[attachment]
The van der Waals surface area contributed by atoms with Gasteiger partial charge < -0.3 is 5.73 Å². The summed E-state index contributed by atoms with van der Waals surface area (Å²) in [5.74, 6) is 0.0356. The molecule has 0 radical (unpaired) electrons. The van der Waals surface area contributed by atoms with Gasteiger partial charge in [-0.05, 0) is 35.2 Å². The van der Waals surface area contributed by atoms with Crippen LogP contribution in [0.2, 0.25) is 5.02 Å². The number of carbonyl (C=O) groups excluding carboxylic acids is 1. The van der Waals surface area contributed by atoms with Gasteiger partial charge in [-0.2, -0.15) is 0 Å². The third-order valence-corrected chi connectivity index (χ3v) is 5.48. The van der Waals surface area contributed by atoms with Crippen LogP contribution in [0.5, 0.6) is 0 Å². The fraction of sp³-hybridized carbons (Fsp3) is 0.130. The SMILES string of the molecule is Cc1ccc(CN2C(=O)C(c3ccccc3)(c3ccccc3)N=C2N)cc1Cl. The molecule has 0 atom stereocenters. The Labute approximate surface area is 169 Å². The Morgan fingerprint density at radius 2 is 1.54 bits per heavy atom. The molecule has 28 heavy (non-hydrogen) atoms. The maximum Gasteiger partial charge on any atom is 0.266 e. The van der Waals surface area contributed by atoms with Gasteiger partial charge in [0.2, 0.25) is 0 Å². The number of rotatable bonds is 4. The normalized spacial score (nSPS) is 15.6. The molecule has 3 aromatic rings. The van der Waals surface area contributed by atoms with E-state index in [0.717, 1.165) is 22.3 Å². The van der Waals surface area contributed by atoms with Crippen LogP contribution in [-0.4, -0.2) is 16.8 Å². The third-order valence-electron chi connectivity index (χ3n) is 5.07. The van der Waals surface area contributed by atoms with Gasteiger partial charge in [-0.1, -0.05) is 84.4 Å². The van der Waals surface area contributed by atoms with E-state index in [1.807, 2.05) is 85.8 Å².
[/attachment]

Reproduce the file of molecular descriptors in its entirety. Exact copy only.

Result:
The van der Waals surface area contributed by atoms with Gasteiger partial charge < -0.3 is 5.73 Å². The summed E-state index contributed by atoms with van der Waals surface area (Å²) in [5.74, 6) is 0.0356. The molecule has 0 radical (unpaired) electrons. The van der Waals surface area contributed by atoms with Gasteiger partial charge in [-0.05, 0) is 35.2 Å². The van der Waals surface area contributed by atoms with Crippen LogP contribution in [0.2, 0.25) is 5.02 Å². The number of carbonyl (C=O) groups excluding carboxylic acids is 1. The van der Waals surface area contributed by atoms with Gasteiger partial charge in [-0.2, -0.15) is 0 Å². The third-order valence-corrected chi connectivity index (χ3v) is 5.48. The van der Waals surface area contributed by atoms with Crippen LogP contribution in [0.5, 0.6) is 0 Å². The fraction of sp³-hybridized carbons (Fsp3) is 0.130. The SMILES string of the molecule is Cc1ccc(CN2C(=O)C(c3ccccc3)(c3ccccc3)N=C2N)cc1Cl. The molecule has 0 atom stereocenters. The Labute approximate surface area is 169 Å². The Morgan fingerprint density at radius 2 is 1.54 bits per heavy atom. The molecule has 28 heavy (non-hydrogen) atoms. The maximum Gasteiger partial charge on any atom is 0.266 e. The van der Waals surface area contributed by atoms with Gasteiger partial charge in [0.2, 0.25) is 0 Å². The number of rotatable bonds is 4. The normalized spacial score (nSPS) is 15.6. The molecule has 3 aromatic rings. The van der Waals surface area contributed by atoms with E-state index in [0.717, 1.165) is 22.3 Å². The van der Waals surface area contributed by atoms with Crippen LogP contribution in [-0.4, -0.2) is 16.8 Å². The third-order valence-electron chi connectivity index (χ3n) is 5.07. The van der Waals surface area contributed by atoms with Gasteiger partial charge in [-0.1, -0.05) is 84.4 Å². The van der Waals surface area contributed by atoms with E-state index in [1.807, 2.05) is 85.8 Å².